sVA: What happens to an artist and their work when they begin to garner support from institutions?
SB: Hopefully it enables the artist to do more ambitious projects. I do a lot of site specific work. For example at the Ringling, I respond to an installation that might be there, or the history of the Museum, so that creates a framework. On a larger level I think it is a relationship where the artists experience their vision and to the museum, or the institution. The institution shares that with the community, and hopefully the community gives feedback that propels the artist forward next time for the next project.
sVA: Why do you u think there’s such a strong community-oriented push in visual art?
SB: I think it is because of culture. Communities should, and hopefully do, want to promote that culture. When a community gets behind an artist or an institution, its almost saying, “We are receiving your information and want to spread it around here and support you in the next place you go”. These institutions often have relationships with other institutions outside of the state, or outside of the country, so any community behind a project, once their project is done continues (i.e Paris to Sarasota, Sarasota to Paris that type of thing). I believe there is a reciprocal relationship.
sVA: Are there any real dangers of art that involves politics, and if so what do you think constitutes and perpetuates those dangers?
SB: No, not really, if anything I wish there were more politics in art.
sVA: Are you using any new mediums in your installation at the Museum?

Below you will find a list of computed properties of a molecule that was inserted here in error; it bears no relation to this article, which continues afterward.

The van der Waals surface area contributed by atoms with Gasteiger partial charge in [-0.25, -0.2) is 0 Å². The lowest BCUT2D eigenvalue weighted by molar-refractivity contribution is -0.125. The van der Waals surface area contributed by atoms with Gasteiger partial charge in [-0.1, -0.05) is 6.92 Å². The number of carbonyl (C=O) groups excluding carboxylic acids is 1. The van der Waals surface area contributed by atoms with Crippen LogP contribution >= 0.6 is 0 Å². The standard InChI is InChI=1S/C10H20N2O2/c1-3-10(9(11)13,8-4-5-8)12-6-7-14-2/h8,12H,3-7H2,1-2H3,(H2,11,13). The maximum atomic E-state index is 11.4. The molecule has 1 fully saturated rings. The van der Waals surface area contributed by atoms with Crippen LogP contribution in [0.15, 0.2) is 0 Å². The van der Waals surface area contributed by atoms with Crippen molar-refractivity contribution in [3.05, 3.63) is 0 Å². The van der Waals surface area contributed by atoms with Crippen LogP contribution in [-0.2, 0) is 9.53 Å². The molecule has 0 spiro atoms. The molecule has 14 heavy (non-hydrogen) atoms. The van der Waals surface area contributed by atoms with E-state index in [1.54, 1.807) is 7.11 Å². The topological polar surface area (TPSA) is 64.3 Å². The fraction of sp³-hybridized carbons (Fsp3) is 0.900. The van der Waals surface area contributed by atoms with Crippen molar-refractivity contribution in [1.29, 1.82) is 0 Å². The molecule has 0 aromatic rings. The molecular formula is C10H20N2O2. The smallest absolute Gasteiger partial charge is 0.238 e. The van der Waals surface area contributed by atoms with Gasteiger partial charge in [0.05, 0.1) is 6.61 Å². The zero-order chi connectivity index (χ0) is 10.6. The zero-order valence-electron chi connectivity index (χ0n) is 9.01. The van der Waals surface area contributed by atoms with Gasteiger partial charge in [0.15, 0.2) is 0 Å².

SB: Yes, the new installation will be comprised of large drawings done on re-purposed quilts. Also some sculptures made of cotton.
sVA: What is your impressions of Sarasota and the Hermitage? Has Florida and/or Sarasota inspired you and your work?
SB: The Hermitage is fantastic! It is a great place to go and meditate. A great place to let the hustle and bustle of the city fall off of you. It has gorgeous visuals of the water and Floridian surroundings. I have been to Sarasota a few times. It seems like a very close-nit community. However, I have not spent as much time as I would like to there. In fact, I have only spent two days there. But when I come back, I will be staying there for a week. I am sure I will get a little more of an impression then.
sVA: How has it been so far working with the Museum and the art community of Sarasota?
SB: It’s been really good. I started to form a relationship with Matthew McLendon, the curator at the Ringling Museum. He has been very good and has a great eye. I also met some other people that live in Sarasota that I have become friends with. We hang out in New York sometimes. I have not had the chance to meet so much of the art community yet, but I believe I will the next time I am down.
sVA: Besides the lectures, installations, interviews and more, do you have any other plans of things to do during your visit to Sarasota?
SB: I would really like to try to make it to the beach.